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As a child I read The Diary of Anne Frank, as well as many other works dealing with the Holocaust. Although there was much in these works to sadden and depress me, I was buoyed in reading that in the midst of these heinous acts, there were people who refused to collaborate with the perpetrators. Their actions gave me hope as a child that good people - ordinary heroes - existed.
Years later as an adult, I was touched when Miep Gies, who had helped hide the Frank family, published a memoir titled Anne Frank Remembered (1987). In her prologue to this gripping, intimate perspective, she offered this self-appraisal:
I am not a hero. I stand at the end of the long, long line of good Dutch people who did what I did or more.... There is nothing special about me. I have never wanted special attention.
In addition to her self-deprecating evaluation of her own efforts in assisting the Franks, Gies provided the myriad multi-generational readers of Anne's diary with another perspective on her story.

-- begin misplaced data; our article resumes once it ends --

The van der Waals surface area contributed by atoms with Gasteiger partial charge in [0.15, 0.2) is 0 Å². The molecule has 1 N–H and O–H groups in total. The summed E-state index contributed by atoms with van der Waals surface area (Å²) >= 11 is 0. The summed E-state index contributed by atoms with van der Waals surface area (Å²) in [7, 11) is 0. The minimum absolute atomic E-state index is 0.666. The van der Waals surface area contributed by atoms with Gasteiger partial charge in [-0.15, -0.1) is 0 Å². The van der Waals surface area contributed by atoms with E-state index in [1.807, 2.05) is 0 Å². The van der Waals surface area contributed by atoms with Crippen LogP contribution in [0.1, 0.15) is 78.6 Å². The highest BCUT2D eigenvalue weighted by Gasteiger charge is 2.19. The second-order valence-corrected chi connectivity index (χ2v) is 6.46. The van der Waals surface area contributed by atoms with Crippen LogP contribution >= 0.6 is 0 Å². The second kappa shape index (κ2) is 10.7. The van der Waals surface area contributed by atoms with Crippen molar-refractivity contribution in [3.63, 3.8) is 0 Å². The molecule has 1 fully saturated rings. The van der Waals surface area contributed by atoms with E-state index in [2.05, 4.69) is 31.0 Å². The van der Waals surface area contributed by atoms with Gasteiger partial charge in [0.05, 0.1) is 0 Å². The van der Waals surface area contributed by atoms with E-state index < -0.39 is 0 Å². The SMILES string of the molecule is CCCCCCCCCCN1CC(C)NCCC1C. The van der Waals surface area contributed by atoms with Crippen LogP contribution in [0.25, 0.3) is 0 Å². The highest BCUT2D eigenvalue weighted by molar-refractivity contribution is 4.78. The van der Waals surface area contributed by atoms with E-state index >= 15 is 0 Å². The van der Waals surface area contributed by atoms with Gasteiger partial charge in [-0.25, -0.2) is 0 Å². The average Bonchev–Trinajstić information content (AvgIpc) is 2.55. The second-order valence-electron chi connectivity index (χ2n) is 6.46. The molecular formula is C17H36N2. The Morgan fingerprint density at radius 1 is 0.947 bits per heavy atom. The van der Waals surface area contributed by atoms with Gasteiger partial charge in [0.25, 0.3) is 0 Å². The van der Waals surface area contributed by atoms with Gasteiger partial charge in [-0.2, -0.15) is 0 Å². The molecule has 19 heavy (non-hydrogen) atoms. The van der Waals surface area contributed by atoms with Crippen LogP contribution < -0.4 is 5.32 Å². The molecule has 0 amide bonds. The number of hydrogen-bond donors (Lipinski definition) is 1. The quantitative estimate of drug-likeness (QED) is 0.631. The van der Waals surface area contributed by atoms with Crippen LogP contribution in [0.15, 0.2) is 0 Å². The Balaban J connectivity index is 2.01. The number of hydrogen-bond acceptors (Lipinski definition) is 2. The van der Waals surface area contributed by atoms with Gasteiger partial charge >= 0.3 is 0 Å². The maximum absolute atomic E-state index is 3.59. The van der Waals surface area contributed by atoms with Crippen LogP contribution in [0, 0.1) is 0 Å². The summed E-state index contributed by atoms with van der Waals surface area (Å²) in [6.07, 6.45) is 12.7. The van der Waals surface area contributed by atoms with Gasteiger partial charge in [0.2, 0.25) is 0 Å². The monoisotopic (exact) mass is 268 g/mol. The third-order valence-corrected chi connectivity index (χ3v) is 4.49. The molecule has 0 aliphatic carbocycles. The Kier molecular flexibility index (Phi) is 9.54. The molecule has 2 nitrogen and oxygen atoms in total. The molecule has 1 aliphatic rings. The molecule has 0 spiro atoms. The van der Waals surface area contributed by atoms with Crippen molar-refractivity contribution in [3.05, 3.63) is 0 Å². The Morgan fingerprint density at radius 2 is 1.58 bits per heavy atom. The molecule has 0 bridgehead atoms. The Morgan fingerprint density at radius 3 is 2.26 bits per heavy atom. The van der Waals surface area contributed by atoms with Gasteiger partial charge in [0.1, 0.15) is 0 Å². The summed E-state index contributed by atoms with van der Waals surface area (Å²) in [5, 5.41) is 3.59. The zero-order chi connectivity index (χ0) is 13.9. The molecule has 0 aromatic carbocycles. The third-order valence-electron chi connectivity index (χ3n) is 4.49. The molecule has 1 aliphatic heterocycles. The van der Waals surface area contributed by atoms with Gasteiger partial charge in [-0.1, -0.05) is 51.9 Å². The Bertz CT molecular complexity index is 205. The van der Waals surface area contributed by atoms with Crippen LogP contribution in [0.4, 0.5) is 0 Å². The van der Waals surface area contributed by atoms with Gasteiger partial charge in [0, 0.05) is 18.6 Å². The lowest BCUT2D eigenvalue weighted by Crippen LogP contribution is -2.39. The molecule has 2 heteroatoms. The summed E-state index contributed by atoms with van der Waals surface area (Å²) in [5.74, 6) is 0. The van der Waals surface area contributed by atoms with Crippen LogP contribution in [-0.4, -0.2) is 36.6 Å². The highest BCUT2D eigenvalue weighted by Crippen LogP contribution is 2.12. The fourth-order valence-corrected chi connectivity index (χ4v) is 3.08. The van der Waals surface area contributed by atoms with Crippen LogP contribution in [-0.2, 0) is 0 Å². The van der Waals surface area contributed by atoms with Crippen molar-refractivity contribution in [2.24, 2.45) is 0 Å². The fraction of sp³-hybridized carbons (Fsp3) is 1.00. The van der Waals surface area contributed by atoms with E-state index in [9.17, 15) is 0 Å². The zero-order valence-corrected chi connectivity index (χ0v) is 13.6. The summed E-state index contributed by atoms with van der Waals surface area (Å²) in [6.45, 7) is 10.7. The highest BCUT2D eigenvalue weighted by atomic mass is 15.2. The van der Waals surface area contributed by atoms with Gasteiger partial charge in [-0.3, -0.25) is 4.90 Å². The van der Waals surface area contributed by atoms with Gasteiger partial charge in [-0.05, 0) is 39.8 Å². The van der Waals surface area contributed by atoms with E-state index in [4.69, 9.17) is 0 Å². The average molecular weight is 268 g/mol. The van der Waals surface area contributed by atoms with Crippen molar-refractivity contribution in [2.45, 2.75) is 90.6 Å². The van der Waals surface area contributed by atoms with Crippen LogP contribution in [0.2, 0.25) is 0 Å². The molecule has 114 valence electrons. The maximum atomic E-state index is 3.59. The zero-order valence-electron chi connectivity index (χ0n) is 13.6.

What is a Hero?
I began to think of how I could use this work to engage my inner-city, multiethnic middle school students in a study of ordinary heroes. It was not that the curriculum ignored ordinary heroes, only that it was informed by a heavy emphasis on the glitzy heroes celebrated in today's media - sports figures, multimillionaire executives, rock and film stars, and so on. We even had discussed such well-known anti-heroes as O.J. Simpson and Joey Buttafucco.
I decided to use Gies's very honest, personal thoughts on heroism as a springboard for a student search of authentic, unheralded, contemporary heroes. I distributed a sheet of quotes from her book to my 7th graders, some …